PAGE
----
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Table 1 Examples of clinically relevant resistance mechanisms in major bacterial pathogens

From: Coping with antibiotic resistance: contributions from genomics

Resistance mechanism Molecular basis Antibiotics affected Relevant clinical pathogens
Drug inactivation β-Lactamases β-Lactams (variable spectrum, depending on the enzyme type) Many Gram-positive and Gram-negative pathogens
  Aminoglycoside-modifying enzymes Aminoglycosides (variable spectrum, depending on the enzyme type) Many Gram-positive and Gram-negative pathogens
Target modification Mutated DNA topoisomerases Quinolones and fluoroquinolones Many Gram-positive and Gram-negative pathogens
  Mutated RNA polymerase Rifampin Staphylococcus aureus, Mycobacterium tuberculosis
  Altered peptidoglycan (presence of D-Ala-D-Lac depsipeptide) Glycopeptides Enterococci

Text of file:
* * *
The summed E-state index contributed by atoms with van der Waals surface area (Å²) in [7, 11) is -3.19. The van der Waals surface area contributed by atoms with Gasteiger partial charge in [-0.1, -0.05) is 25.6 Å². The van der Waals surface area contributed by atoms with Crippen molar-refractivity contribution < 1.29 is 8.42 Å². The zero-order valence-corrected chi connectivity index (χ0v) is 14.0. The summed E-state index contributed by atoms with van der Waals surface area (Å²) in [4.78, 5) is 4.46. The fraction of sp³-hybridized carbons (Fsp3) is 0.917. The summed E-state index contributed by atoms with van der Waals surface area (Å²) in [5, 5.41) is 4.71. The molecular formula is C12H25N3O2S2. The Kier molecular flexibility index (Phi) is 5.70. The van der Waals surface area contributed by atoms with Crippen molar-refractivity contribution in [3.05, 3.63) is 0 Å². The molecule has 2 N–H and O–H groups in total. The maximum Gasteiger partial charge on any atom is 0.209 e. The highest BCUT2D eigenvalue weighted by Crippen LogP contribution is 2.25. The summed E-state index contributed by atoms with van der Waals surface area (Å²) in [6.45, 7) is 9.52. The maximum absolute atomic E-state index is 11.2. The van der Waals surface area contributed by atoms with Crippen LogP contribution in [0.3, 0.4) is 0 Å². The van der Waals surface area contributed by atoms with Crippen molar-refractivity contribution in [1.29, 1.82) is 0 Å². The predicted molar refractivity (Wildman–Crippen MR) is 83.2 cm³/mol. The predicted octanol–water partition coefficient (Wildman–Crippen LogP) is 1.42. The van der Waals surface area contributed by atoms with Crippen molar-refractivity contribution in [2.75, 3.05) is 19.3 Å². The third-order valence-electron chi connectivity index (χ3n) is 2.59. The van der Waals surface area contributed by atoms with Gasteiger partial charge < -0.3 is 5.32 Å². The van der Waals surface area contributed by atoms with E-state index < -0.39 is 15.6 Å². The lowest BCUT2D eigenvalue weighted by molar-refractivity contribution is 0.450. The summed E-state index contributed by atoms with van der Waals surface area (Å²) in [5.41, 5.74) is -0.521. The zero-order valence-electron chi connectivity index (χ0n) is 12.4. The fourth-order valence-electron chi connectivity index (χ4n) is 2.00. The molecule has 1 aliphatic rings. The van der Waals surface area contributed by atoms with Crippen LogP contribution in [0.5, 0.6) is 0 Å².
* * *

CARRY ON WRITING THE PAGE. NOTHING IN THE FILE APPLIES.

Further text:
Target protection 23S ribosomal RNA methylation by Erm methylases Macrolides Streptococci, Staphylococci, anaerobes
  16S ribosomal RNA methylation by Arm/Rmt-like methylases Aminoglycosides Enterobacteriaceae
  Ribosomal protection by Tet proteins Tetracyclines Many Gram-positive pathogens
  Topoisomerase protection by Qnr proteins Quinolones and fluoroquinolones Enterobacteriaceae
Bypass of target function Production of PBP2a, which takes over the functions of other PBPs Most β-lactams Methicillin-resistant Staphylococcus aureus (MRSA)
Impermeability Loss of OprD porin Carbapenems Pseudomonas aeruginosa
Drug efflux Tet MFS-type pumps Tetracyclines Enterobacteriaceae, Staphylococci
  Upregulation of MexAB RND-type pump Fluoroquinolones and most anti-pseudomonal β-lactams Pseudomonas aeruginosa
  Upregulation of MexXY RND type pump Fluoroquinolones, aminoglycosides, cefepime and meropenem Pseudomonas aeruginosa
  1. PBP: penicillin-binding-protein.